Interestingly, the UN doesn't deny that Gaza's rockets have been stored in UN facilities, having been caught in the act on more than one occasion. The UN has even returned those rockets to Hamas, the terrorist regime in Gaza. This week, a 4-year-old Israeli was killed by mortar fire Israel states came from near a UN school. Does this seem impartial?

    UN officials in Gaza are mostly Palestinian. Palestinians who speak out against Hamas in their campaign to demonize Israel run the risk of being killed as collaborators. Just this week, 18 so-called collaborators were executed publicly in cold blood. To say that UN officials are highly motivated to say whatever Hamas wants is an understatement. They must say that casualties are civilians or else. Recently, the NY Times, the BBC and even Al Jazeera have pointed out that a disproportionate number of those killed in Gaza are male of fighting age, casting suspicion on the UN stats.

    Given all this, why does The Washington Post continue to report UN statistics as if they are credible? They are not.


    Read more: http://americanthinker.com/blog/2014/08/best_for_facts_to_be_given_by_impartial_observers.html#ixzz3BcDaNms8
    Follow us: @AmericanThinker on Twitter | AmericanThinker on Facebook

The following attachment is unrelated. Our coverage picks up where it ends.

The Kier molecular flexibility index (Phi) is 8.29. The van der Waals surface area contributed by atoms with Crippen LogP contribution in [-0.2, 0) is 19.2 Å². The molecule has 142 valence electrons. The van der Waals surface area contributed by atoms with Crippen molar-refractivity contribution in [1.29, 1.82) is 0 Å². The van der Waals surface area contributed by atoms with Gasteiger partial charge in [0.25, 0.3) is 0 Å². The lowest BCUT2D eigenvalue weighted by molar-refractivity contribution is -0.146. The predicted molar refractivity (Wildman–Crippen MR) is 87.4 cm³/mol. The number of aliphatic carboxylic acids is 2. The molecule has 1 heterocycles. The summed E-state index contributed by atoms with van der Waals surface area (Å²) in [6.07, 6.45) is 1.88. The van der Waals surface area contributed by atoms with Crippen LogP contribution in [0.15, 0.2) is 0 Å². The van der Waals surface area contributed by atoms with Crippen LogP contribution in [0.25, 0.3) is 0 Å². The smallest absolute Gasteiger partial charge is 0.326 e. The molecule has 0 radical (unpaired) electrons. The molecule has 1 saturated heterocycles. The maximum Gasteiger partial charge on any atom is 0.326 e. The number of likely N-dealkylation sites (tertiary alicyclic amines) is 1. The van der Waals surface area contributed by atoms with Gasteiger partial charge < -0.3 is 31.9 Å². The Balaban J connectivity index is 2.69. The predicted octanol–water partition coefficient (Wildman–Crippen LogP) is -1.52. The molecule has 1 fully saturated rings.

ReplyDelete
    Replies
    1. The Washington Compost

      Delete
    2. Why? They like the numbers.

      Delete
    3. .

      Well, let's see. The American Thinker, the Weekly World News of the faux news industry says that information provided by by someone else is unreliable. What's wrong with this picture?

      .

      Delete
    4. Michael Berenhaus is a self appointed Israeli firster and minder, founder of Eye On The Post, an organization that purportedly monitors the Washington Post for its “anti-Israel bias”.
      The manifestations of perceived bias include the Washington Post's reference to the West Bank and Gaza as "occupied territories"-- the designation given to the territories by the UN and even recognized by Ariel Sharon, Israel's current right-wing Prime Minister. Before setting up this organization he had also organized a boycott of the paper through the BoycottThePost.org website.

      In a December 29, 2003 Letter to the Editor of The Seattle Times where he blames the decline in the number of Arab Christians in Bethlehem not on the depredations of the occupation, but on "Palestinian Muslim violence and intimidation" (emphasis added). He placed the blame for the massive ethnic cleansing of the native population in 1948 on the “Palestinian Arabs" and the "neighboring Arab states".